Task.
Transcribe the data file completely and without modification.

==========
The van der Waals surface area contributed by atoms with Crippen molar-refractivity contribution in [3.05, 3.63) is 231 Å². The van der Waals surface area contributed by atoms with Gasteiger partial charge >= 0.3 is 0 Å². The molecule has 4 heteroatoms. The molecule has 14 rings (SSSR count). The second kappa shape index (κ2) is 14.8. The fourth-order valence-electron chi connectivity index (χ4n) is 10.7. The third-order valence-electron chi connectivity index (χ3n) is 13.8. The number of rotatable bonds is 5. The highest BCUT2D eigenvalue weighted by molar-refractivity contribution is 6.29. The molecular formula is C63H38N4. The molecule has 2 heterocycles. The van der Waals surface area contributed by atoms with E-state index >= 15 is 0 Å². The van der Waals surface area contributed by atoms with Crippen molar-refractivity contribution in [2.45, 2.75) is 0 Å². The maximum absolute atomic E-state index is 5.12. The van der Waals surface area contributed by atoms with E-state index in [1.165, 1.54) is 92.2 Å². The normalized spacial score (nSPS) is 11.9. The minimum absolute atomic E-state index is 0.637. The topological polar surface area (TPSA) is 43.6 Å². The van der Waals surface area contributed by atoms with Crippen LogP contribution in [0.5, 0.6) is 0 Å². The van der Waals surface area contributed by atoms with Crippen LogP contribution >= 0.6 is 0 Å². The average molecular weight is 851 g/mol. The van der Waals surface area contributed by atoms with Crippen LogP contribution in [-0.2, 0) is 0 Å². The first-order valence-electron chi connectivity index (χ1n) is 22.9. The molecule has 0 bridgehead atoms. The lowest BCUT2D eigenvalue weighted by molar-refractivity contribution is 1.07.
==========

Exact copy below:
The van der Waals surface area contributed by atoms with Crippen molar-refractivity contribution in [3.05, 3.63) is 231 Å². The van der Waals surface area contributed by atoms with Gasteiger partial charge >= 0.3 is 0 Å². The molecule has 4 heteroatoms. The molecule has 14 rings (SSSR count). The second kappa shape index (κ2) is 14.8. The fourth-order valence-electron chi connectivity index (χ4n) is 10.7. The third-order valence-electron chi connectivity index (χ3n) is 13.8. The number of rotatable bonds is 5. The highest BCUT2D eigenvalue weighted by molar-refractivity contribution is 6.29. The molecular formula is C63H38N4. The molecule has 2 heterocycles. The van der Waals surface area contributed by atoms with E-state index >= 15 is 0 Å². The van der Waals surface area contributed by atoms with Crippen molar-refractivity contribution in [2.45, 2.75) is 0 Å². The maximum absolute atomic E-state index is 5.12. The van der Waals surface area contributed by atoms with E-state index in [1.165, 1.54) is 92.2 Å². The normalized spacial score (nSPS) is 11.9. The minimum absolute atomic E-state index is 0.637. The topological polar surface area (TPSA) is 43.6 Å². The van der Waals surface area contributed by atoms with Crippen LogP contribution in [0.5, 0.6) is 0 Å². The van der Waals surface area contributed by atoms with Crippen LogP contribution >= 0.6 is 0 Å². The average molecular weight is 851 g/mol. The van der Waals surface area contributed by atoms with Crippen LogP contribution in [-0.2, 0) is 0 Å². The first-order valence-electron chi connectivity index (χ1n) is 22.9. The molecule has 0 bridgehead atoms. The lowest BCUT2D eigenvalue weighted by molar-refractivity contribution is 1.07.